According to Stéphane Dujarric, spokesperson for Secretary-General António Guterres, many of those trapped are women, who were peacefully marching in commemoration of International Women’s Day, on Monday.
“[The Secretary-General] is following the developments in Myanmar very closely, notably in the Sanchaung district of Yangon”, Mr. Dujarric said at a press briefing at the UN Headquarters, in New York.
“He calls for maximum restraint and urges for the safe release of all without violence or arrests.”
The UN spokesperson also reiterated the call for respect of the rights to freedom of assembly and expression of the people of Myanmar as they demonstrate peacefully and express their hopes and desires for the future of their country.
According to media reports, security forces cordoned off four streets in the Sanchaung district of Yangon, blocking off the protesters from leaving.
Protests growing steadily
Demonstrations in Yangon, Myanmar’s largest city, as well as other cities have townships have grown steadily since the military takeover last month and arrests of several key leaders and elected officials, including State Counsellor Aung San Suu Kyi and President Win Myint.
There have been reports of use of excessive, including lethal force, by security forces, which have led to numerous casualties.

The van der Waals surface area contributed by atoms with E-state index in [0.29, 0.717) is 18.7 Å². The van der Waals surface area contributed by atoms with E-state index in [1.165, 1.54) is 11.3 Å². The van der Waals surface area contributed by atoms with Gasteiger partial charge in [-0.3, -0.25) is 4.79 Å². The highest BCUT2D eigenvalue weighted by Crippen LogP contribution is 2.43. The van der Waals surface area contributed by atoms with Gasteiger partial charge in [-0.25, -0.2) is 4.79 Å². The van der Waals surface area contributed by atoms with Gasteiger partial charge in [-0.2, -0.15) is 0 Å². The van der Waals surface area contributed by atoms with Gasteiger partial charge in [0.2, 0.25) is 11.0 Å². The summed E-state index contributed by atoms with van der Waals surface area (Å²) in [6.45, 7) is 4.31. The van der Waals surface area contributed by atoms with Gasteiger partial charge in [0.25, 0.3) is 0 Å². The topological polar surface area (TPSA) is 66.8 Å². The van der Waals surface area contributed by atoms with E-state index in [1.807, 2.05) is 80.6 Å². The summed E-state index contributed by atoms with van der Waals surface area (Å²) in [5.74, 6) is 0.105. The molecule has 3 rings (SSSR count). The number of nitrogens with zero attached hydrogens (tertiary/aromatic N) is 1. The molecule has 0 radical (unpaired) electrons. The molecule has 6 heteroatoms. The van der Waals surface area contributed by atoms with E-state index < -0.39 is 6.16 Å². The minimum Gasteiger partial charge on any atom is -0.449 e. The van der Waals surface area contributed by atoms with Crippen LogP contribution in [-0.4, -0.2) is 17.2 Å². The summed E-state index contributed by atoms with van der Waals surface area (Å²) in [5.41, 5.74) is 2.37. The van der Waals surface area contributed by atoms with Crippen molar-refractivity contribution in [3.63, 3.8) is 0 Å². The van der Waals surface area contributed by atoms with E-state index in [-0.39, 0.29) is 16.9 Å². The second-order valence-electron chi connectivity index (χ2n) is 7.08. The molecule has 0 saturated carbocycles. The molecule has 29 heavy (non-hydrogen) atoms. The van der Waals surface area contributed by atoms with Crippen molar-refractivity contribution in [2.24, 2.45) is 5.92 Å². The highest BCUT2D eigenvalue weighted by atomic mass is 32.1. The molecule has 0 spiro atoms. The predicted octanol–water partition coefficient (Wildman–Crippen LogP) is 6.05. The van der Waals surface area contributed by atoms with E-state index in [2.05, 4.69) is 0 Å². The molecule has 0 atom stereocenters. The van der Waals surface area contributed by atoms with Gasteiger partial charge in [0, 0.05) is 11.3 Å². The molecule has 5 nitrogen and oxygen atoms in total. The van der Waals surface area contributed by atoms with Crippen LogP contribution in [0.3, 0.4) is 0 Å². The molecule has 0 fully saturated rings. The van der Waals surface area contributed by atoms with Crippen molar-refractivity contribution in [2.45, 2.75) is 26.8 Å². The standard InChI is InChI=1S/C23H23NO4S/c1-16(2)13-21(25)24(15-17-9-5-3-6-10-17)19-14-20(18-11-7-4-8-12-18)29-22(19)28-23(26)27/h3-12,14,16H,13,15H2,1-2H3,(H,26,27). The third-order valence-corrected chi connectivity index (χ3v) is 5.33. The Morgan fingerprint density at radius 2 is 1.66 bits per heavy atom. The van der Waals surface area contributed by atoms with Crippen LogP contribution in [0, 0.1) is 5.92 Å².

At least 54 people have been killed in protests, hundreds more wounded, and over 1,700 arbitrarily arrested and detained, according to the UN human rights office (OHCHR). Children are among those who lost their lives.
‘Immediate de-escalation’ urged
Earlier in the day, OHCHR also voiced “deep concerns” over the fate of the approximately 200 protesters, including women, who may be at risk of arrest or ill treatment.
“We urge the police to immediately allow them to leave safely and without reprisals”, the office said in a tweet.
The UN office in Myanmar also called for an “immediate de-escalation of the situation”, and urged the security forces to allow protestors to return home safely.
‘Dire’ humanitarian situation
Separately, UN humanitarian staff report that the situation in Myanmar “remains dire” and that aid operations have been disrupted by the military coup, UN spokesperson Dujarric said.
Across the south-east Asian nation, more than 1 million people – identified at the beginning of the year as needing assistance, including more than 350,000 internally displaced people – still need help.
“Our humanitarian partners across the country are making all efforts to resume life-saving activities but the operating environment remains difficult,” Mr. Dujarric said.
“There are continued disruptions to communication, transportation and supply chains, as well as shortages of cash for operations due to limitations. Banking services and market prices in some areas are rising as a result.”
There are also concerns that COVID-19 testing capacities and vaccination planning have also been severely impacted, the spokesperson added.